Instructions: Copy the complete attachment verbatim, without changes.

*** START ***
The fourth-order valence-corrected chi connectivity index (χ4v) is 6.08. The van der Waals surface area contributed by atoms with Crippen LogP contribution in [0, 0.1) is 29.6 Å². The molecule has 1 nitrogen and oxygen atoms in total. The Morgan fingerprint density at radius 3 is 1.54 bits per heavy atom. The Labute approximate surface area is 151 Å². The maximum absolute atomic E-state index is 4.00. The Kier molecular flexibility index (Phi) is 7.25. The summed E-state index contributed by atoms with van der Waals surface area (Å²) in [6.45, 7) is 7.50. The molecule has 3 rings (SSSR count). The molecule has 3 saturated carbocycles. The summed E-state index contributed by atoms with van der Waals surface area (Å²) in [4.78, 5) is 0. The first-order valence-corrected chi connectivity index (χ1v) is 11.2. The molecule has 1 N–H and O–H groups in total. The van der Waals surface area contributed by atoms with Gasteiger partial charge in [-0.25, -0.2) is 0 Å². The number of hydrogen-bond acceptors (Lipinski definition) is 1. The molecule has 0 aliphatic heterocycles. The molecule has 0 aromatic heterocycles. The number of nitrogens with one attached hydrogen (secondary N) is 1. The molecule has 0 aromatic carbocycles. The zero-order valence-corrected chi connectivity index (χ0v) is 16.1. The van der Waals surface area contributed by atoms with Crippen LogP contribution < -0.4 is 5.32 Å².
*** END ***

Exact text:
The fourth-order valence-corrected chi connectivity index (χ4v) is 6.08. The van der Waals surface area contributed by atoms with Crippen LogP contribution in [0, 0.1) is 29.6 Å². The molecule has 1 nitrogen and oxygen atoms in total. The Morgan fingerprint density at radius 3 is 1.54 bits per heavy atom. The Labute approximate surface area is 151 Å². The maximum absolute atomic E-state index is 4.00. The Kier molecular flexibility index (Phi) is 7.25. The summed E-state index contributed by atoms with van der Waals surface area (Å²) in [6.45, 7) is 7.50. The molecule has 3 rings (SSSR count). The molecule has 3 saturated carbocycles. The summed E-state index contributed by atoms with van der Waals surface area (Å²) in [4.78, 5) is 0. The first-order valence-corrected chi connectivity index (χ1v) is 11.2. The molecule has 1 N–H and O–H groups in total. The van der Waals surface area contributed by atoms with Gasteiger partial charge in [-0.25, -0.2) is 0 Å². The number of hydrogen-bond acceptors (Lipinski definition) is 1. The molecule has 0 aliphatic heterocycles. The molecule has 0 aromatic heterocycles. The number of nitrogens with one attached hydrogen (secondary N) is 1. The molecule has 0 aromatic carbocycles. The zero-order valence-corrected chi connectivity index (χ0v) is 16.1. The van der Waals surface area contributed by atoms with Crippen LogP contribution < -0.4 is 5.32 Å².